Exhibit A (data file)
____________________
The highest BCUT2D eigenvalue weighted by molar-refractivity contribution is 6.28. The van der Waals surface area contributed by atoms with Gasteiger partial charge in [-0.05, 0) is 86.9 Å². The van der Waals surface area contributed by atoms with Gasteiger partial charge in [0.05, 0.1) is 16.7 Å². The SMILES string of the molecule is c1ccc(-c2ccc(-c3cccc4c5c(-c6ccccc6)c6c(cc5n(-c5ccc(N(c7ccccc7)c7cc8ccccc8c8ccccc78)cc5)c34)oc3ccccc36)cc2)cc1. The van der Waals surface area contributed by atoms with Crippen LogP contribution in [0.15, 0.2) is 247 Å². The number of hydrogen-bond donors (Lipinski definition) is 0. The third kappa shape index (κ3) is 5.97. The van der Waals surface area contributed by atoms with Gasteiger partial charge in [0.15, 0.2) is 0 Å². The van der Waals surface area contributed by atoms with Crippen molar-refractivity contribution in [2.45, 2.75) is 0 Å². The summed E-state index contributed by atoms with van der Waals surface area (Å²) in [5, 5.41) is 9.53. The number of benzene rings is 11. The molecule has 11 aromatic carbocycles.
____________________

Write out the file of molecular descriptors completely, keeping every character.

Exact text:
The highest BCUT2D eigenvalue weighted by molar-refractivity contribution is 6.28. The van der Waals surface area contributed by atoms with Gasteiger partial charge in [-0.05, 0) is 86.9 Å². The van der Waals surface area contributed by atoms with Gasteiger partial charge in [0.05, 0.1) is 16.7 Å². The SMILES string of the molecule is c1ccc(-c2ccc(-c3cccc4c5c(-c6ccccc6)c6c(cc5n(-c5ccc(N(c7ccccc7)c7cc8ccccc8c8ccccc78)cc5)c34)oc3ccccc36)cc2)cc1. The van der Waals surface area contributed by atoms with Crippen LogP contribution in [0.15, 0.2) is 247 Å². The number of hydrogen-bond donors (Lipinski definition) is 0. The third kappa shape index (κ3) is 5.97. The van der Waals surface area contributed by atoms with Gasteiger partial charge in [0.15, 0.2) is 0 Å². The van der Waals surface area contributed by atoms with Crippen molar-refractivity contribution in [2.45, 2.75) is 0 Å². The summed E-state index contributed by atoms with van der Waals surface area (Å²) in [5, 5.41) is 9.53. The number of benzene rings is 11. The molecule has 11 aromatic carbocycles.